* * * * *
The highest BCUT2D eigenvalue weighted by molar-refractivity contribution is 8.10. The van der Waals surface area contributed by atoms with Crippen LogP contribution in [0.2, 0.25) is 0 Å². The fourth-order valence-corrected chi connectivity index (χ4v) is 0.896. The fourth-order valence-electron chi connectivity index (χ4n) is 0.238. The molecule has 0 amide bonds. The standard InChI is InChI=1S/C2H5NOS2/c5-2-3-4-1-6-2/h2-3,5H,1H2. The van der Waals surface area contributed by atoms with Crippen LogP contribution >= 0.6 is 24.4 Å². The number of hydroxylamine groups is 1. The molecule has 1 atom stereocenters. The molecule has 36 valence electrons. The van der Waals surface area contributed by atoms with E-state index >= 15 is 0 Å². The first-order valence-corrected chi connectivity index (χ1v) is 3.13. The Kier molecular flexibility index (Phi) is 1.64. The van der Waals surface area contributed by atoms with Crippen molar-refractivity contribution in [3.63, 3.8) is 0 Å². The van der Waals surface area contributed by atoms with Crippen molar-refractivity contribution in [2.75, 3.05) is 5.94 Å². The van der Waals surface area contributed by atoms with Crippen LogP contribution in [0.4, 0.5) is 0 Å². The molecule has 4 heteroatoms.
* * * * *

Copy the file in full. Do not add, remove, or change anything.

The highest BCUT2D eigenvalue weighted by molar-refractivity contribution is 8.10. The van der Waals surface area contributed by atoms with Crippen LogP contribution in [0.2, 0.25) is 0 Å². The fourth-order valence-corrected chi connectivity index (χ4v) is 0.896. The fourth-order valence-electron chi connectivity index (χ4n) is 0.238. The molecule has 0 amide bonds. The standard InChI is InChI=1S/C2H5NOS2/c5-2-3-4-1-6-2/h2-3,5H,1H2. The van der Waals surface area contributed by atoms with Crippen LogP contribution >= 0.6 is 24.4 Å². The number of hydroxylamine groups is 1. The molecule has 1 atom stereocenters. The molecule has 36 valence electrons. The van der Waals surface area contributed by atoms with E-state index >= 15 is 0 Å². The first-order valence-corrected chi connectivity index (χ1v) is 3.13. The Kier molecular flexibility index (Phi) is 1.64. The van der Waals surface area contributed by atoms with Crippen molar-refractivity contribution in [3.63, 3.8) is 0 Å². The van der Waals surface area contributed by atoms with Crippen molar-refractivity contribution in [2.75, 3.05) is 5.94 Å². The van der Waals surface area contributed by atoms with Crippen LogP contribution in [0.4, 0.5) is 0 Å². The molecule has 4 heteroatoms.